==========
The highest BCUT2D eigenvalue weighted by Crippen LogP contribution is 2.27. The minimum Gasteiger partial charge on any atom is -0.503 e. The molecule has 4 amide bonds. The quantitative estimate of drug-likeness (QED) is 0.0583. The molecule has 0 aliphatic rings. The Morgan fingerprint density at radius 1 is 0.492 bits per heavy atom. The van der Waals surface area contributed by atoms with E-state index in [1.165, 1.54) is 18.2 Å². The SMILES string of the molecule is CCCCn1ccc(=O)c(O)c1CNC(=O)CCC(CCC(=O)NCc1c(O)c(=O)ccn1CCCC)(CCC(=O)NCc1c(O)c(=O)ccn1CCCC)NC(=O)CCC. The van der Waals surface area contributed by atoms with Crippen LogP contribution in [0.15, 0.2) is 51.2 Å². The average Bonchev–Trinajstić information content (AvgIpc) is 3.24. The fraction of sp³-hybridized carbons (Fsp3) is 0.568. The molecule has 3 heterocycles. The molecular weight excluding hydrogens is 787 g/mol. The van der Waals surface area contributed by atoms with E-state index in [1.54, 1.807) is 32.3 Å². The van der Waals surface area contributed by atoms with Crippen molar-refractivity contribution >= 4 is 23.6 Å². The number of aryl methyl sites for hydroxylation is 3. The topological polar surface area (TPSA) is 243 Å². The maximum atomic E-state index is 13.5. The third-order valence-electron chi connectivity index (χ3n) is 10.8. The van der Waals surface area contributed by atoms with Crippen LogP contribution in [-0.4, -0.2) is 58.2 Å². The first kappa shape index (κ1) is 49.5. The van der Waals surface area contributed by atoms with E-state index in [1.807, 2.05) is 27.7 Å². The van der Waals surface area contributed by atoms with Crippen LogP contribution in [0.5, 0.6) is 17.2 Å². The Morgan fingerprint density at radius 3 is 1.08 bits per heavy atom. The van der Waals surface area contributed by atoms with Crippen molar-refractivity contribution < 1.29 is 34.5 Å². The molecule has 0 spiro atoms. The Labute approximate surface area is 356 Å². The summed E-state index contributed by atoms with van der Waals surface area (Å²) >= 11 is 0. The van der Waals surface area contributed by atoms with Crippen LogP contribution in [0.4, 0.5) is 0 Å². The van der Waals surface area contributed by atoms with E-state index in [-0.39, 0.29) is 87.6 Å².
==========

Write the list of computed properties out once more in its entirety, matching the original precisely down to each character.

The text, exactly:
The highest BCUT2D eigenvalue weighted by Crippen LogP contribution is 2.27. The minimum Gasteiger partial charge on any atom is -0.503 e. The molecule has 4 amide bonds. The quantitative estimate of drug-likeness (QED) is 0.0583. The molecule has 0 aliphatic rings. The Morgan fingerprint density at radius 1 is 0.492 bits per heavy atom. The van der Waals surface area contributed by atoms with E-state index in [1.165, 1.54) is 18.2 Å². The SMILES string of the molecule is CCCCn1ccc(=O)c(O)c1CNC(=O)CCC(CCC(=O)NCc1c(O)c(=O)ccn1CCCC)(CCC(=O)NCc1c(O)c(=O)ccn1CCCC)NC(=O)CCC. The van der Waals surface area contributed by atoms with Crippen LogP contribution in [0.15, 0.2) is 51.2 Å². The average Bonchev–Trinajstić information content (AvgIpc) is 3.24. The fraction of sp³-hybridized carbons (Fsp3) is 0.568. The molecule has 3 heterocycles. The molecular weight excluding hydrogens is 787 g/mol. The van der Waals surface area contributed by atoms with E-state index in [1.54, 1.807) is 32.3 Å². The van der Waals surface area contributed by atoms with Crippen molar-refractivity contribution >= 4 is 23.6 Å². The number of aryl methyl sites for hydroxylation is 3. The topological polar surface area (TPSA) is 243 Å². The maximum atomic E-state index is 13.5. The third-order valence-electron chi connectivity index (χ3n) is 10.8. The van der Waals surface area contributed by atoms with Crippen LogP contribution in [-0.4, -0.2) is 58.2 Å². The first kappa shape index (κ1) is 49.5. The van der Waals surface area contributed by atoms with E-state index in [1.807, 2.05) is 27.7 Å². The van der Waals surface area contributed by atoms with Crippen LogP contribution in [0.5, 0.6) is 17.2 Å². The Morgan fingerprint density at radius 3 is 1.08 bits per heavy atom. The van der Waals surface area contributed by atoms with Crippen molar-refractivity contribution < 1.29 is 34.5 Å². The molecule has 0 spiro atoms. The Labute approximate surface area is 356 Å². The summed E-state index contributed by atoms with van der Waals surface area (Å²) >= 11 is 0. The van der Waals surface area contributed by atoms with Crippen LogP contribution in [0.4, 0.5) is 0 Å². The van der Waals surface area contributed by atoms with E-state index in [-0.39, 0.29) is 87.6 Å².